Enchondromas of the hand: Treatment with curettage and cemented internal fixation


J Hand Surg [Am]. 2002 Sep; 27(5): 870-5
Bickels J, Wittig JC, Kollender Y, Kellar-Graney K, Mansour KL, Meller I, Malawer MM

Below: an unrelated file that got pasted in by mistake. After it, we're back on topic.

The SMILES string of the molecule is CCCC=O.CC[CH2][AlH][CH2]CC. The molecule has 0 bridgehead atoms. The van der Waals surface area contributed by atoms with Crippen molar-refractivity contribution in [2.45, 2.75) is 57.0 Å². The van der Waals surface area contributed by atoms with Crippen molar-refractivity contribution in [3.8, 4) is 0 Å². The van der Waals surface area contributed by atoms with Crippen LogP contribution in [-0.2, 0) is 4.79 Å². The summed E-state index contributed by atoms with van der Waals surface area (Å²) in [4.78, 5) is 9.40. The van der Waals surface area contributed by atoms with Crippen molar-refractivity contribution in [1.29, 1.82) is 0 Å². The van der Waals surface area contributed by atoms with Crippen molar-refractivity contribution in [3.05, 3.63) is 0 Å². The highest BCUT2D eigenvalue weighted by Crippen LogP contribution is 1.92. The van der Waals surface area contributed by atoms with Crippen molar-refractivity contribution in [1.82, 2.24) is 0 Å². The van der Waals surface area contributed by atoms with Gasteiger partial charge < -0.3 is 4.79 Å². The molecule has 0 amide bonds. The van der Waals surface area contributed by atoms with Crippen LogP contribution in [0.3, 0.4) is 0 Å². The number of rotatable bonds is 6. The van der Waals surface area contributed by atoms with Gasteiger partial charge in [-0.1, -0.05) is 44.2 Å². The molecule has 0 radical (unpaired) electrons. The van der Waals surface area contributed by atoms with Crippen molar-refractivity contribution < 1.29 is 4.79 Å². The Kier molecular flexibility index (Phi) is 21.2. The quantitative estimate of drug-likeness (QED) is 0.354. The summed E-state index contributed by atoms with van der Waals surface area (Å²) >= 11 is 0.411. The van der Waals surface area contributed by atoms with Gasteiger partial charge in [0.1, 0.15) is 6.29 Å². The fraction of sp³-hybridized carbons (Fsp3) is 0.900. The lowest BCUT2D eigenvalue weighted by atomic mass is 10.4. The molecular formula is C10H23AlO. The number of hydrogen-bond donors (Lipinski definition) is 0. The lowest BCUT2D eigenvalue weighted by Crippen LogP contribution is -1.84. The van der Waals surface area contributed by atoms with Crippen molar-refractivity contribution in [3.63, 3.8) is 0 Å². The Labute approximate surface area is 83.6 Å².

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Removal by means of curettage is the mainstay of surgical treatment of enchondromas of the hand. Reconstruction traditionally entails filling the tumor cavity with a bone graft, or it may be decided not to perform a reconstruction. In either case a period of protected activity is needed until the tumor cavity has healed. The current study describes the use of cemented internal fixation for the purpose of reconstruction of these cavities. This technique provides immediate mechanical stability and allows early mobilization. Between 1986 and 1999, we treated 13 patients who were diagnosed as having enchondroma of the hand. Surgery included tumor removal with hand curettes and high-speed burr drilling. The remaining tumor cavity was reconstructed by using bone cement and intramedullary hardware. All patients were followed-up for more than 2 years. There were no postoperative infections or fractures, and all patients returned to their presurgical functional capability within 4 weeks. At the most recent follow-up evaluation, none of the patients had local tumor recurrence. Although 7 patients had a decrease in flexion of the metacarpophalangeal or interphalangeal joints, none reported a functional limitation. Reconstruction of the tumor cavity with cemented hardware provides immediate mechanical stability, allows early mobilization, and is associated with good functional outcome. 



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